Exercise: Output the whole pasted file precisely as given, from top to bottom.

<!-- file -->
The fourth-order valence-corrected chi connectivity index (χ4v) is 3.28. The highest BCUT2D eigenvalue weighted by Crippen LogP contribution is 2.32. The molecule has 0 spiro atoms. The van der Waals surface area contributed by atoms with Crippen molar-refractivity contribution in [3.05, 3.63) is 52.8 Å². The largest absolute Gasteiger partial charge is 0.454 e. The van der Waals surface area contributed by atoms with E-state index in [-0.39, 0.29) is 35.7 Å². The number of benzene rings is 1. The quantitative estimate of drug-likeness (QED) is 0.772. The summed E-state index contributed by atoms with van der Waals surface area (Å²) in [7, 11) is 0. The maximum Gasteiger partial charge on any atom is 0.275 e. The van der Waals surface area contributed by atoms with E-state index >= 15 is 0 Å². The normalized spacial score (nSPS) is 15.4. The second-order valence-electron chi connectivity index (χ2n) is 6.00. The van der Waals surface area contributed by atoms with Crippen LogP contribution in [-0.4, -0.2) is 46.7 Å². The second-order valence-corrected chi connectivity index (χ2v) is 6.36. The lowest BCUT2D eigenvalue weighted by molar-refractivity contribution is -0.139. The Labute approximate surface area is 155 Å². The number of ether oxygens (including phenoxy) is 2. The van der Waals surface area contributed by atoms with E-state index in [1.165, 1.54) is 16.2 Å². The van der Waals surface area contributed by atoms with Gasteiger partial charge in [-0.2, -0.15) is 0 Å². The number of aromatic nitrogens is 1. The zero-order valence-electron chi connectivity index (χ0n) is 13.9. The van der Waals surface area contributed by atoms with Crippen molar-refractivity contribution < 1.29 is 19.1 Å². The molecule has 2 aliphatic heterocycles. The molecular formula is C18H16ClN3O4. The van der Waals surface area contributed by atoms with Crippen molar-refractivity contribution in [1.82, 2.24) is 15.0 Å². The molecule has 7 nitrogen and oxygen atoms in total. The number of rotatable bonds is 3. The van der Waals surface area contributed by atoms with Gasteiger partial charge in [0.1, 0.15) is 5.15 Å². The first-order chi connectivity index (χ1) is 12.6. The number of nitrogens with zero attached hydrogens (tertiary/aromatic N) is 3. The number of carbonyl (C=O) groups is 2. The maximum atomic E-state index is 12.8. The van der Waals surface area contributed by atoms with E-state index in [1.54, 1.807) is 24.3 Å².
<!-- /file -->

The fourth-order valence-corrected chi connectivity index (χ4v) is 3.28. The highest BCUT2D eigenvalue weighted by Crippen LogP contribution is 2.32. The molecule has 0 spiro atoms. The van der Waals surface area contributed by atoms with Crippen molar-refractivity contribution in [3.05, 3.63) is 52.8 Å². The largest absolute Gasteiger partial charge is 0.454 e. The van der Waals surface area contributed by atoms with E-state index in [-0.39, 0.29) is 35.7 Å². The number of benzene rings is 1. The quantitative estimate of drug-likeness (QED) is 0.772. The summed E-state index contributed by atoms with van der Waals surface area (Å²) in [7, 11) is 0. The maximum Gasteiger partial charge on any atom is 0.275 e. The van der Waals surface area contributed by atoms with E-state index >= 15 is 0 Å². The normalized spacial score (nSPS) is 15.4. The second-order valence-electron chi connectivity index (χ2n) is 6.00. The van der Waals surface area contributed by atoms with Crippen LogP contribution in [-0.4, -0.2) is 46.7 Å². The second-order valence-corrected chi connectivity index (χ2v) is 6.36. The lowest BCUT2D eigenvalue weighted by molar-refractivity contribution is -0.139. The Labute approximate surface area is 155 Å². The number of ether oxygens (including phenoxy) is 2. The van der Waals surface area contributed by atoms with E-state index in [1.165, 1.54) is 16.2 Å². The van der Waals surface area contributed by atoms with Gasteiger partial charge in [-0.2, -0.15) is 0 Å². The number of aromatic nitrogens is 1. The zero-order valence-electron chi connectivity index (χ0n) is 13.9. The van der Waals surface area contributed by atoms with Crippen molar-refractivity contribution < 1.29 is 19.1 Å². The molecule has 2 aliphatic heterocycles. The molecular formula is C18H16ClN3O4. The van der Waals surface area contributed by atoms with Crippen molar-refractivity contribution in [1.82, 2.24) is 15.0 Å². The molecule has 7 nitrogen and oxygen atoms in total. The number of rotatable bonds is 3. The van der Waals surface area contributed by atoms with Gasteiger partial charge in [0.1, 0.15) is 5.15 Å². The first-order chi connectivity index (χ1) is 12.6. The number of nitrogens with zero attached hydrogens (tertiary/aromatic N) is 3. The number of carbonyl (C=O) groups is 2. The maximum atomic E-state index is 12.8. The van der Waals surface area contributed by atoms with E-state index in [1.54, 1.807) is 24.3 Å².